### Moving Beyond Words

Moving Beyond Words – Gloria Steinem

Through a collection of six essays that could each be their own book if they had a little more room to expand, Gloria Steinem addresses some of the most essential definitions and assumptions of what it means to be both a woman and a feminist. Steinem starts with a gender-bending reconception of Freud’s life and theories (“What if Freud were Phyllis”), which is followed by an in-depth interview with the world’s strongest woman, finding femininity and personal strength in the world of bodybuilders. She addresses a blistering essay toward the advertising industry for buying out women’s magazines and filling them consumables and editorials rather than pressing news and important products, and also discusses class differences within feminism and the importance of revaluing women’s economic contributions. She ends the book with an essay on aging, coming to the conclusion that the most radical act of rebellion is to accurately portray reality. Each of these essays is united by a theme of redefining empowerment, reclaiming women’s value, and embracing change in the face of difficulty and uncertainty.

Steinem is an honest, thought-provoking, and inspiring writer. Her essays have a casual and relatable tone which gives her writing an intimate and genuine feel, but she also conveys information from a perspective of understandable anger that borders on rage without ever coming across too strong. She has no presumption other than the belief that all people deserve to be treated with respect and dignity. While she writes to the universal experience of woman, she also constantly remembers the differences of class, race, culture, and other identity categories. The content of her essays varies as much as her own experience, and she somehow finds a way to make even census categories and paying taxes infinitely more interesting than they sound. With wit, insight, and respect, Steinem draws attention to basic, daily rituals and interactions that undermine the inherent dignity of an entire group of people and offers her own perspective, based on her own experience, on how to live in a way that counteracts these effects. Steinem writes persuasive and logical arguments that provoke both thoughtful and emotional responses.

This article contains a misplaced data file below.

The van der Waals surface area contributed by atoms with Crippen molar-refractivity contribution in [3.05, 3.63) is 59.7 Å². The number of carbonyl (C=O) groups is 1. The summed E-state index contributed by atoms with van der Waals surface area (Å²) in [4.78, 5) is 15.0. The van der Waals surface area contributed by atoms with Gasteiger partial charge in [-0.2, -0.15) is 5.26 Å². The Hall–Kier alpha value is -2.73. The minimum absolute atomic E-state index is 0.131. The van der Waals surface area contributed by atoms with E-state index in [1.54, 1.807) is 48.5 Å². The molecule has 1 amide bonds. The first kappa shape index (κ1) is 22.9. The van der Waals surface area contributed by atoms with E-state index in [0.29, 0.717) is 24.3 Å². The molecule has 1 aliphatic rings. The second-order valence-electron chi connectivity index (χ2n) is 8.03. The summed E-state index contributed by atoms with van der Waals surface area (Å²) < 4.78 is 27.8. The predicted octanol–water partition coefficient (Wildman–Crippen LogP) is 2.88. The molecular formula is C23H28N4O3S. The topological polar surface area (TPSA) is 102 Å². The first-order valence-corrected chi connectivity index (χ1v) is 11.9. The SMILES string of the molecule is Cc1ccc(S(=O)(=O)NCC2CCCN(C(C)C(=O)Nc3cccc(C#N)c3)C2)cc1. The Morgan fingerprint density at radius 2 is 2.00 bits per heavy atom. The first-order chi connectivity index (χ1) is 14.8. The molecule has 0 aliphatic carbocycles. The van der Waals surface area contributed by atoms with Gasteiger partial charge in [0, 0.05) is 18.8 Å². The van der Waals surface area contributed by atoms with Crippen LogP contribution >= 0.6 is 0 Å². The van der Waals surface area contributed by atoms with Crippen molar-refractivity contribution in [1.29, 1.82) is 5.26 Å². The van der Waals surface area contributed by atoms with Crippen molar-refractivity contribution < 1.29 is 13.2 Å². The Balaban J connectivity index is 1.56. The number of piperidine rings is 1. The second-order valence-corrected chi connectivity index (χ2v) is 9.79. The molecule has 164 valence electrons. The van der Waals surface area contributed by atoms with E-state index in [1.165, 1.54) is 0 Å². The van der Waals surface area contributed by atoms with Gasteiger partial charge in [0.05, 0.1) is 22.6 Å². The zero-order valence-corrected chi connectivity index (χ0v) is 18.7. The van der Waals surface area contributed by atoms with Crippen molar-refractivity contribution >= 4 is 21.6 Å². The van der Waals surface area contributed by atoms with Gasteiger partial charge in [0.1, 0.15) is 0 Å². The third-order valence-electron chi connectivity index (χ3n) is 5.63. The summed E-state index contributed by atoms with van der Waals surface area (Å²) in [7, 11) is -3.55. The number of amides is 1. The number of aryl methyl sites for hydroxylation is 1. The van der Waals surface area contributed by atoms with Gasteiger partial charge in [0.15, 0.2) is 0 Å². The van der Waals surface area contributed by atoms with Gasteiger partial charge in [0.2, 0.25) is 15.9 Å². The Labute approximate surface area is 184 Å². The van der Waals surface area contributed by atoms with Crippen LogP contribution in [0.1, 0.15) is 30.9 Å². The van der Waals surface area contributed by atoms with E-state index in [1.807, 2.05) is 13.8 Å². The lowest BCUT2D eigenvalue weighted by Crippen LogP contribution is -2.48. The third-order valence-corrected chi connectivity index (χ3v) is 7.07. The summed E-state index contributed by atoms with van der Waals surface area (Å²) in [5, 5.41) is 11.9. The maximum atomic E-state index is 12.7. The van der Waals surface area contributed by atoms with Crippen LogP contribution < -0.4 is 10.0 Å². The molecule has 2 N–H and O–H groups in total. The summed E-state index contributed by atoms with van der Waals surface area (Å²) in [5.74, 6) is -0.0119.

Reading Gloria Steinem was fabulous for a couple reasons. I have never read anything by her before – or if I have, it has been too long for me to remember – and her essays were a nice reminder of why I believe in the possibility of change. She draws attention to so many things that I either take for granted or don’t notice at all, and it is important to be redirected to notice the ways in which injustice persists. She speaks to and for women with a humble understanding that she could never accurately convey or capture the experience of each individual, making her writing all the more relatable. Certain essays were more compelling than others, but if Steinem’s writing can make me interested in economics, then she is a pretty amazing author. All of these essays are well worth the read.